More properly, allow me to give you the full title: Government Girl, Young and Female in the White House by Stacy Parker Aab.
My expectations were high for this book, and they were met and exceeded. I must disclose that I know the author, so I know how willfully passionate, bitingly funny, and refreshingly joyful she is. I don’t know her so well, however, that I’d give her a pass (and a good review) just for having something published.
My mom saw the book on our table and asked what kind of degree an A.A.B. is. I was confused for only a moment, then realized that, looking at the cover art, and knowing my mom’s fascination with anyone’s attainment of degrees, the question made sense:
Aab is her name, not an obscure degree picked up at Oxford. Although she was at Oxford, you know.
In a book filled with the boldface names of the Clinton years—Vernon Jordan, George Stephanopoulos, Paul Begala, Monica Lewinsky, and, naturally, the Clinton Triumvirate—Stacy’s own story is the one that comes across most clearly and compellingly, no small accomplishment given how easily THE story could have eclipsed HER story.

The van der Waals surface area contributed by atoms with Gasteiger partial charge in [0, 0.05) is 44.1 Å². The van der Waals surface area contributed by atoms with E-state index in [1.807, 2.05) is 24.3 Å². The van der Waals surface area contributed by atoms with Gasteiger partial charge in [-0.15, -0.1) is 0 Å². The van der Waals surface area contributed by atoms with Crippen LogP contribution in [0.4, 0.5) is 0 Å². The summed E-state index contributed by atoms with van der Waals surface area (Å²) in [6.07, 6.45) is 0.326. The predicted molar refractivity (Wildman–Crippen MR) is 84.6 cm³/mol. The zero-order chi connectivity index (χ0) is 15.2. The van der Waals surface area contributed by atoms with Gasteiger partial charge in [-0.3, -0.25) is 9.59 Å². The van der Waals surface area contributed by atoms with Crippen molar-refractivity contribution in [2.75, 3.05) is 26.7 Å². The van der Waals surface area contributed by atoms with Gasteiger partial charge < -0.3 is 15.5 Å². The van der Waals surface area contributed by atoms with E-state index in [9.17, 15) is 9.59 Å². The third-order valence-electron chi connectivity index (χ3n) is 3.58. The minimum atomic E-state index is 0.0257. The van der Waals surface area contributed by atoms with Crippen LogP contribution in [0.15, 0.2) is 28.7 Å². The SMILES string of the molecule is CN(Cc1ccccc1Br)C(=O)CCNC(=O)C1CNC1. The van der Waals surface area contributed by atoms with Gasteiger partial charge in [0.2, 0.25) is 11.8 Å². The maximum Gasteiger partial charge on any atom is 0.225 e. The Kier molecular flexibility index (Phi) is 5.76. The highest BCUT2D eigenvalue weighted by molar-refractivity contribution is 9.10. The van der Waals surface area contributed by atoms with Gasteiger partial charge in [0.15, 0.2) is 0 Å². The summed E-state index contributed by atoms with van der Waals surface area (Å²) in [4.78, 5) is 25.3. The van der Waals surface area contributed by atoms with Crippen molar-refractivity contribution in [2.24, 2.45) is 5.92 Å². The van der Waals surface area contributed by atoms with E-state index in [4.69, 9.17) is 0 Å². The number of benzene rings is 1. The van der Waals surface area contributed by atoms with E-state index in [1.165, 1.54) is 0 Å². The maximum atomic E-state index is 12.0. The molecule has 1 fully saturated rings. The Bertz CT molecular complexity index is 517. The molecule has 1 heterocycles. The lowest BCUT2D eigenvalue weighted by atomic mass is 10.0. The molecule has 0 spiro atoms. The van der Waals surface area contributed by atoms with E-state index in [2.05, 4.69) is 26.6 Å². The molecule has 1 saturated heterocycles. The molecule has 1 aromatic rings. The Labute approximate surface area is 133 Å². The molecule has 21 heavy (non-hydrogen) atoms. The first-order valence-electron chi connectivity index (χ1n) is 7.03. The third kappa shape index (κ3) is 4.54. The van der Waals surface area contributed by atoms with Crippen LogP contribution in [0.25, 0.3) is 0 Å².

One of my favorite moments comes when she recounts her trip to New York as a winner of a Glamour magazine contest. It evoked Sylvia Plath/Esther Greenwood’s magazine contest experience, but only inasmuch as it demonstrated how driven by happiness her life is in comparison to Plath’s.
Not that she skips through life oblivious to the weight of a thousand worlds on her shoulders. The book provides excellent insight into the way working in politics feels like working hundreds of feet below sea level in an unpressurized submarine, where having a system in place for sorting the communications director’s fan mail, and a Type-A overachiever in charge of running the system, is as mission critical as knowing where the guy with the football sleeps.
But it also showed how those Type-A overachievers, a phrase I use with much respect and admiration, as I hope to be one again some day, get in a place where they can even score a White House internship when they are only 18 and their parents aren’t maxed-out federal campaign donors.
And, it showed how even those kids, the ones who did Model UN and Girls’ Nation and debate, aren’t so risk-averse that they won’t commit fraud to tear it up in urban dance clubs before they turn 18.
Stacy’s exuberant embrace of political service, even in the face of the deeply disappointing scandals of the Clinton presidency, is what earns her Andrei Codrescu’s book-jacket acclamation:
Stacy Parker Aab’s journey of self-discovery makes for a delightful page-turner, a classic coming-of-age story that will inspire the young to take up public service.
A delightful page-turner would, in itself, be a remarkable accomplishment for a first-time author. Winning an endorsement from Andrei Codrescu is another. I agree with him, however, that Stacy accomplishes even more, writing a book that shows you just what you’d be getting into if you got involved in politics and public service, and exactly how rewarding it would be no matter how bad it got.